A heavy weight can also cause a crushing injury even if it does not fall from a height. If a refrigerator tips over on top of you in an appliance store, you will likely still suffer a crushing injury.
Moving vehicles can also cause crushing injuries during a traffic accident. Vulnerable road users like pedestrians or bicyclists can get crushed under a vehicle after getting knocked over.
The shear forces involved in a traffic collision can crush vehicle occupants. In a head-on collision, the engine can get pushed into the firewall, causing the passenger compartment to collapse and crushing the people inside. Likewise, a vehicle’s roof can collapse in a rollover crash, leading to crushing injuries to the occupants.
What Are the Effects of a Crushing Injury?
A crushing injury can cause widespread damage to your tissues. Some damage caused by a crushing injury includes:
The rigidity of your bones helps them support your body. But when you get hit by a crushing force, bones can only bend a small amount before they snap.
Crushing injuries often shatter bones. This type of bone fracture, called a comminuted fracture, requires surgical repair and can take up to a year to heal. When a bone breaks into three or more pieces, at least one piece floats freely. Doctors must reconstruct the bone using plates or rods and screws.
Soft Tissue Damage
Compression forces can cause cells to rupture and die. They can also restrict blood flow to your cells, causing them to starve. As a result, you could have tissue death in the muscles and tendons in the injured area.
In addition to damaging the muscles and tendons, crushing injuries can damage blood vessels and nerves. This can cause sensory and motor control problems in your injured area. It can also lead to compartment syndrome, where the tissue downstream of your injury dies because it cannot get enough blood due to severe swelling.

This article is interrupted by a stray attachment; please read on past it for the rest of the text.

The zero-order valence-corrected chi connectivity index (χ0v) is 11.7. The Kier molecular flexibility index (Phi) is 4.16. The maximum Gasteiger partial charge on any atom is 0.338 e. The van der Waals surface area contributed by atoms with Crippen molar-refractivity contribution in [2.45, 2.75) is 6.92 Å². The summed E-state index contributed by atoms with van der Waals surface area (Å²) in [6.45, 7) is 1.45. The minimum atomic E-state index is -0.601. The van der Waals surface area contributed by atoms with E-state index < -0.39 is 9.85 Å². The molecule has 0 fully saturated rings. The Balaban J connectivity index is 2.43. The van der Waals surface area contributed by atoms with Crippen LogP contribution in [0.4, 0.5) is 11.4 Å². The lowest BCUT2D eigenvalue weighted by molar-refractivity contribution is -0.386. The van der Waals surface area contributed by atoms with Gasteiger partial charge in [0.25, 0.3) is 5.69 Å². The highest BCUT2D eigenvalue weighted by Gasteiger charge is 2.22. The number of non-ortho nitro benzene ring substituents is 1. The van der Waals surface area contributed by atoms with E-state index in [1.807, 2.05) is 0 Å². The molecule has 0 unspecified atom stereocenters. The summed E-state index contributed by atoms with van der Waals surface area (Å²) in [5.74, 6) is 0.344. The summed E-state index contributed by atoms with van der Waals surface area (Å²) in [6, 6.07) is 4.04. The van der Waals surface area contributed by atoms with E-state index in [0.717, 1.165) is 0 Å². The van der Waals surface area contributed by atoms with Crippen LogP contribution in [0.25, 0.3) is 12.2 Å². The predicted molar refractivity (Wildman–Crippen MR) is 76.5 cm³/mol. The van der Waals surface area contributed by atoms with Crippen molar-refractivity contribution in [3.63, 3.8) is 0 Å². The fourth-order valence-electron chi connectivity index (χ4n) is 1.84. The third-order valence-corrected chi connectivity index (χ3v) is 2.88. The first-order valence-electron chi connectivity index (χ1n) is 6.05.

Your kidneys filter dead cells and toxic substances from your blood. Crush syndrome happens when your kidneys cannot handle the massive tissue death resulting from a crushing injury. The dead cells and the toxins they release can overwhelm your kidneys and cause them to shut down.
What Compensation Can You Get for a Crushing Injury?
Crushing injuries that result from someone else’s negligence can provide a basis for a compensation claim. You can claim two forms of damages after suffering an injury: economic and non-economic.
Your economic damages are meant to cover all the financial costs of your injury. Since crushing injuries require extensive medical treatment and therapy, you could recover substantial economic damages. Your economic damages also include the wages you lost while recovering from your injury.
Your non-economic damages are meant to cover all the ways your injury affected your quality of life. Pain, mental anguish, and disability can support a claim for non-economic damages. A crushing injury can cause substantial pain and disable you from participating in work or daily activities. Contact our attorneys at Allen Law Firm, P.A., for a free consultation to discuss the compensation you can seek for the effects of your crushing injury at (877) 255-3652.